In a physical hearing, an Advocate will be able to understand the mood of the judges, and him/she can proceed accordingly but the virtual model creates psychological pressure on both the Judges and Advocates. The Bar Council of India says that through a virtual model of hearing, the litigants are unable to get justice. The need for a virtual hearing is accessibility to the internet connection. To participate in the virtual hearing, the required speed is 2mbps/sec, and it can be possible only in a 4G connection. As per TRAI data till 2019, only 436.12 million users having access to 4G services, and considering the total population, the statistics suggest that till 2017, only 28% have access to the internet, and the remaining 72% of the people do not have any access to it[9].In addition to that, it is essential to note that most of the Advocates are suffering from digital illiteracy, and one cannot expect them to learn this new medium in days or weeks. Also, when it comes to the examination of a witness, there is a difference between examination in virtual mode and examination in physical mode. The deposition of a witness is essential because it will decide the fate of the case. While examining the witness in a virtual hearing, there may be a delay in streaming, which could create doubt in the testimony of the evidence? In physical mode, Advocates will find out the testimony based on their facial expressions and gestures, which will be lacking in the virtual model. Also, lawyers are facing challenges like uploading documents on the website of the Supreme Court. Data restrictions like 5 Mb for a petition and 2Mb for additional documents make lawyers break the files into multiple volumes.[10]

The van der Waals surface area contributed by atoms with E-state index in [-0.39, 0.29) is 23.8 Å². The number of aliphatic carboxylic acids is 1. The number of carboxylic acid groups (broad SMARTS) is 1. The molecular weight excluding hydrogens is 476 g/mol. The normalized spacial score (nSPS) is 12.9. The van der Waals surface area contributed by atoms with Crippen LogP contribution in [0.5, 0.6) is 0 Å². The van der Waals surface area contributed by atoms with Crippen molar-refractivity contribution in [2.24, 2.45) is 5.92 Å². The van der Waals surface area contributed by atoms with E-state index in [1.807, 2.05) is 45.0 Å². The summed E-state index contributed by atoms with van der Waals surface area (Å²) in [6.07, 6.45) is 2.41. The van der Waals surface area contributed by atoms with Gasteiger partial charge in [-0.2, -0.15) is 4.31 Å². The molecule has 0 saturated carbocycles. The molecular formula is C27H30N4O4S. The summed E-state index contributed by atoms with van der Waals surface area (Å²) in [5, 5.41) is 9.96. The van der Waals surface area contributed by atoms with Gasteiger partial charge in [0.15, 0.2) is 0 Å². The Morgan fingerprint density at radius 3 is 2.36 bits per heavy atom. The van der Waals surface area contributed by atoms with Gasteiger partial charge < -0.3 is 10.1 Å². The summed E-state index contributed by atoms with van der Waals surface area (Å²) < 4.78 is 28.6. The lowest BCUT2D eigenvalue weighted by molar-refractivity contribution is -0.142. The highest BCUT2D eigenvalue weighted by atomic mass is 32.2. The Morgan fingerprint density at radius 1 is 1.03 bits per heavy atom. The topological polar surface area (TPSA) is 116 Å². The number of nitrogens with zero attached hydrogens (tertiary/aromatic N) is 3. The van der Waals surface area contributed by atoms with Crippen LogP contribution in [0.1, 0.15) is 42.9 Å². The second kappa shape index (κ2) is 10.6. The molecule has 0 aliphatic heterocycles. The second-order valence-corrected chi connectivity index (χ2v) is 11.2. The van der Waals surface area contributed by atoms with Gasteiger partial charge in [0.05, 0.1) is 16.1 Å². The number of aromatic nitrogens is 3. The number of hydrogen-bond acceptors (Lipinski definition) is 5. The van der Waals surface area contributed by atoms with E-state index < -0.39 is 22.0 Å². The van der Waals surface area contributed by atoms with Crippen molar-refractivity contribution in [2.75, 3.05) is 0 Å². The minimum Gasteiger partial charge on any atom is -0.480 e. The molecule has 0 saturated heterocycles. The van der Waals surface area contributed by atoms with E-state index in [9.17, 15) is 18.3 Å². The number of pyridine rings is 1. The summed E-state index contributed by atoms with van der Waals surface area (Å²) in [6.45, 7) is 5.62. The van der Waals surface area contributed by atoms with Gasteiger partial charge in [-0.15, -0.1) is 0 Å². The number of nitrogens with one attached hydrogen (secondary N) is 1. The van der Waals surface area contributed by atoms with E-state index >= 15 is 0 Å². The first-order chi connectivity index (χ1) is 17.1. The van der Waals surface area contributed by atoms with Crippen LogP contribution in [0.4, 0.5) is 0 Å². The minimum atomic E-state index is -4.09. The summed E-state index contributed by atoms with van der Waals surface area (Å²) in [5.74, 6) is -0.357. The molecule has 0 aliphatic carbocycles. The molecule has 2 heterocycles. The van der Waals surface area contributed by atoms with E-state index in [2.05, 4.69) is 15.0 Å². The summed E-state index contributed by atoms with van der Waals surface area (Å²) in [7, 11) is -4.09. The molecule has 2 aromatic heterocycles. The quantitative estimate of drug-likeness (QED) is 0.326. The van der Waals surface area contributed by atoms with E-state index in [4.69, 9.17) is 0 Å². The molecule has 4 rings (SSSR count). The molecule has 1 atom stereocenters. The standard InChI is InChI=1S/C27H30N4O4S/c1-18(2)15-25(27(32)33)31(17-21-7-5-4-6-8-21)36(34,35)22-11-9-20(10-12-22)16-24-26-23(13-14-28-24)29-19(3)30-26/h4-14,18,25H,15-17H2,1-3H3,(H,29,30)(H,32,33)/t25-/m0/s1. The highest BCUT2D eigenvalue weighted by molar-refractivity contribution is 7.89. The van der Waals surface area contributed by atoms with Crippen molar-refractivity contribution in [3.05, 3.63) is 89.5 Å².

Conclusion:


Virtual Court can only be made optional, and it should not be made permanent. Indian Judiciary must keep in mind the problems in the virtual court and must try to address those challenges and problems. Only then we could say that the Indian Judiciary is ready for virtual mode. The COVID-19 Pandemic had given a platform to digitalize the Courts, and the virtual model will be successful only when both the Bar and Bench are ready for the model without any difficulty. At the same time, we should remember that Article 145(4) of the Constitution of India mandates that no judgment shall be delivered by the Supreme Court, save in open court. The author would like to conclude by stating; only urgent matters shall be taken, in virtual mode or else, the physical mode is the best way of hearing cases.

References

[1]https://njdg.ecourts.gov.in/hcnjdgnew/?p=main/pend_dashboard [2]https://njdg.ecourts.gov.in/njdgnew/?p=main/pend_dashboard [3]https://main.sci.gov.in/pdf/Notification/13032020_120544.pdf [4]Krishna VeniNagam v. Harish Nagam, Transfer petition (CIVIL) NO. 1912 OF 2014 [5]Naresh Sridhar Mirajkar vs. The State of Maharashtra(1996) 3 SCR 744. [6]Supreme Court of India, Note on open court hearings, 2 May 2020, retrieved from https://images.assettype.com/barandbench/2020-05/06c7b93c-c27a-4702-9b16-5a47841aa88f/Note_on_Open_Court_Hearing.pdf [7]https://www.tribuneindia.com/news/nation/most-lawyers-were-not-comfortable-with-virtual-court-hearings-says-scaora-93439 [8]https://www.newindianexpress.com/states/tamil-nadu/2020/aug/16/virtual-reality-pros-and-cons-of-running-online-courts-2183977.html [9]https://www.latestlaws.com/articles/virtual-court-versus-physical-court-its-feasibility-legality/ [10]https://theprint.in/judiciary/public-hearing-fundamental-to-democracy-lawyers-on-scs-video-conferencing-proceedings/405094/